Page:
Yes, I’m being constantly nagged by this feeling called “Mommy Guilt”. I honestly didn’t know of its existence or rather didn’t pay much attention to it until I became a mum myself. Unlike postpartum feelings and issues, I’m glad that this feeling of mommy guilt is discussed often and much openly today. It is such a nagging feeling that it persistently goes on regardless of what I think, do or say. The variables contributing to this phenomenon are numerous and can be intense. They can range from being rational to irrational, reasonable to unreasonable, or even simple to complex. For me, it can be triggered by an incident as minor as me not being able to take my little one to the park every evening or an incident as major as me having to discipline her sternly when she is busy testing my patience and her limits as a toddler. Yes I am one of those mums who secretly cries after scolding her kid and gives her a “sorry” kiss when she’s asleep. But a mum’s gotta do what she’s gotta do… whatever it takes, right? The heartache caused by this feeling called mommy guilt can range from simple disappointment to intense frustration to mind numbing hopelessness. And as the problem solver in me tries to address each one of those issues in the hope that the guilt would go away, there’s always something else that pops up and enables that nagging feeling to take over. I wonder why!

By definition, mommy guilt is the feeling of guilt, doubt, anxiousness, and uncertainty experienced by mothers when we worry that we might be failing or falling short of expectations in some way. So, basically it’s a fear of under performing and “not meeting expectations”. Whose expectations are we talking about here? Well, fortunately or unfortunately, in my case, I am trying to meet my own expectations which are of very high standards BTW. I say high standards because I have always had this obsessive need in me to make sure that I, not only give MY BEST but also ACE everything I do. This has held true to most aspects of my life and raising my little one was definitely not going to be an exception. For me, as of now, its not just about competing with the rest but its more about being the best version of myself. So it wouldn’t be wrong to say that I am the one putting the pressure of “performing up to the mark”, upon myself. And I get very touchy sensitive if I fail in any way; and sadly the same goes when my 2 year old fails in any way. I take it as a personal failure if my kid misbehaves or is not living up to her best potential. This process of giving my best, to raise the best, can be exhausting. But I am not able to tone it down and sure hope that this passes on to my kid only as a healthy trait. Also, I don’t like to leave room for any sort of regrets and therefore I tend to give it my all, in the first place. My commitment to be a mum is all about passion, at most times bordering on obsession, with unusually high motivation, leading to either immense satisfaction or intense frustration.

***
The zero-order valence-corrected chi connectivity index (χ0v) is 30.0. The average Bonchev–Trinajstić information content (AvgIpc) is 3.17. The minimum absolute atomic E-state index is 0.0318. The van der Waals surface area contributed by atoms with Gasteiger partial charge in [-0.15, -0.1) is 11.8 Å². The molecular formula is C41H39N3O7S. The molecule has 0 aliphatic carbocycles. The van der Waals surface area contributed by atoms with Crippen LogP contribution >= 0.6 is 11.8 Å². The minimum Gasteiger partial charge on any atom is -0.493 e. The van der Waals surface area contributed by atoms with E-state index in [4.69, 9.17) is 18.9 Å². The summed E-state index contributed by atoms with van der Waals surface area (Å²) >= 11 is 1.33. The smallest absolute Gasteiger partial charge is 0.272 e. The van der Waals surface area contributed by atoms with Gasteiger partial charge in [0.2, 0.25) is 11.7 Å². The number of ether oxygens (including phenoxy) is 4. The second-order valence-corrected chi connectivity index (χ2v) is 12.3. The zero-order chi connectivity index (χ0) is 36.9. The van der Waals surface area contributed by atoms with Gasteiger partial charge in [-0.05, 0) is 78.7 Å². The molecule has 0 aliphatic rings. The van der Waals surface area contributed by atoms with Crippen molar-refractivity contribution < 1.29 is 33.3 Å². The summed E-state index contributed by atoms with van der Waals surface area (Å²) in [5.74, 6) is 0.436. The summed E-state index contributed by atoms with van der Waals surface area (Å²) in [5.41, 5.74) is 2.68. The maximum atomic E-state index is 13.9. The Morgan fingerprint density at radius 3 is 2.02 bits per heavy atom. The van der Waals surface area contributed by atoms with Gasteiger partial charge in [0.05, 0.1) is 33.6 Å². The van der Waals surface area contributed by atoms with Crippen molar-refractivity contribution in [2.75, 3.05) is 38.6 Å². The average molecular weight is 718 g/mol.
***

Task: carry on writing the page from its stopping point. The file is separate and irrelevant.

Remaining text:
My mommy guilt was born the day my baby was born. And it only got more and more intense as time flew by. I had miserably failed as a mother in those early months of my baby’s life. The first 3 months for a newborn and the new parents is chaotic as it is but for me, it was plain simple disaster – an unexpected disaster which I was so not prepared for. I had had a traumatic delivery and was suffering from severe postpartum anxiety. I also had a major physical impairment after my delivery that took about a month to heal. Let aside motherhood bliss, I was in parenting hell. I failed to bond and connect with my innocent newborn, I was unable to comfort her, I was anxious about my skills, I was in doubt about my decision to become a parent and I basically let everyone down, specially my baby. Once I painfully and gradually got over my issues, I made a conscious decision to stay on top of everything that my little one would ever need. I decided to never let that awful feeling of disconnect and failure to come back, ever. #SuperMomInTrainingForever. For my own sanity and that of my baby, I had to take some bold, courageous decisions back then. To name a few, I took anti anxiety meds when my little one was a month and a half, I reduced my breastfeeding efforts when she was 2 months, I switched to exclusive formula feeds when she was 2 and a half months, and I resumed work when she turned 3 months. Although those decisions were controversial and “out of the box”, I didn’t leave any room for any sort of guilt to creep into me, because those decisions only made our lives healthier and happier as a family. But little did I know that I was not “Guilt Free” for life, on the contrary, I was gonna be having “Mommy Guilt” forever. I was constantly going to be nagged by questions beginning with Did I? Was I? Should I? Could I?, in addition to the usual whats and hows of motherhood.